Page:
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Whle I don't seem them being used anytime in the near future, the answers given don't look at the question fully.

 

The reason as given in the fluff for mechs evolving was the need for combat vehicles that work in almost all terrain, because as Mankind (or Alien raceof choice) explores space there is the potential for all kinda of worlds to be discovered and colonized. How well would tanks function on a world which is primarily swamp, snow or forest. Take the Forest Moon of Endor from Starwars, how well would tanks do there ? Mechs were envisioned as units that could go anywhere foot infantry could go.

 

So for me a major feature of mecha type armour is the need to fight in a vast range of different terrain types.

 

All the terrain types you listed are ones that already exist. I would forsee those (or similar terrain types...swamps made of methane mush FREX) existing on alien worlds too. On a Endor type setting, you normally wouldn't take heavy armor into that setting. Jedi comically demonstrated why, but in the RW, taking something with limited vision capabilities, or is otherwise a large imposing target...and remove from it its chief advantage (mobility) sets it up nicely for concealed infrantry to knee-cap it. SO far, we have seen that infantry works ANYWHERE, are small enough that they can easily conceal themselves, and can disperse enough that they are not terrebly vulnerable to be taken out with a few well-placed shots (with proper spacing and tactics an infantry platoon can survive quite a bit by benefit of superior numbers). So no, I still don't buy the idea of mechs being developed because of superior motive capabilities...

 

ANyone ever do the physics of the ground pressure per square inch for a 100 ton mech?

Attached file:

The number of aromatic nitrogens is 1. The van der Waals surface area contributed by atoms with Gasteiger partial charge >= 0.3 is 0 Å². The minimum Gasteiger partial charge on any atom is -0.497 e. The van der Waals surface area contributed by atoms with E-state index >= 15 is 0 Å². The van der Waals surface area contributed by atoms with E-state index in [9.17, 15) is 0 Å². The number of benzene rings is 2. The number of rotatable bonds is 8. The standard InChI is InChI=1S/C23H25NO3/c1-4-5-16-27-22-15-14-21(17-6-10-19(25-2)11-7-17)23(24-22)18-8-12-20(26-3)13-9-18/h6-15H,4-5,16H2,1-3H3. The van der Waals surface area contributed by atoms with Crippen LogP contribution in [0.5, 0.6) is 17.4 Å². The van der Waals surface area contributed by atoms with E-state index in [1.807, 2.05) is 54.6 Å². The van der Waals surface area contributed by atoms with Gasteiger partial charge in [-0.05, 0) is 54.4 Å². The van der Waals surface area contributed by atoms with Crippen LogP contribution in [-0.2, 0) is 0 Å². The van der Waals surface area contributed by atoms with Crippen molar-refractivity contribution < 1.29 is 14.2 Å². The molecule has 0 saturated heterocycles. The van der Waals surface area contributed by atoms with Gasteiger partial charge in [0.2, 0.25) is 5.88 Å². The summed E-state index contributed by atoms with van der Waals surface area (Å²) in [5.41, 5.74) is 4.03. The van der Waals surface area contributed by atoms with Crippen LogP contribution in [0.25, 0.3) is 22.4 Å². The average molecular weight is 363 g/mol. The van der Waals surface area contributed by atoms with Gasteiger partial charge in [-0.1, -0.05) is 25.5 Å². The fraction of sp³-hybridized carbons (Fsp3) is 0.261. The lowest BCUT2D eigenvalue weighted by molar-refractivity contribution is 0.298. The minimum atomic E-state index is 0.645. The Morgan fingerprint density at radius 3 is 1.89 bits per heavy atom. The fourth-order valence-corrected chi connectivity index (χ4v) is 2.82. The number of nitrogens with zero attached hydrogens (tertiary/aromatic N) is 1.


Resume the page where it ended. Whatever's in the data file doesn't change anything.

Damon.

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Just don't make mechs in stillettos.

 

While infantry can go anywhere, they need special training to cope and be effective in some of areas. Most infantry would not survive fighting in Arctic conditions. The point I was making that when you have to design war machines to cope on worlds with a huge possible number of terrain types, the weapons manufactorers may have to look at new concepts. One month you are fighting in arctic conditions the next searing heat and after that a world with no breathable atmosphere. Not much that is currently available can cope in all 3. Also one has to go with the sci-fi advances that most of these games include for them every to be feasible.

 

Do I think it will ever happen not when mankind only has to worry about fighting on planet Earth.

 

Also I think more likely are multi legged designs before walkers ever come into usage.

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It's partially why tanks are somewhat ineffective in the jungles. :)

 

Tanks have a rough go in cities as well - look to Stalangrad and current conflicts for this.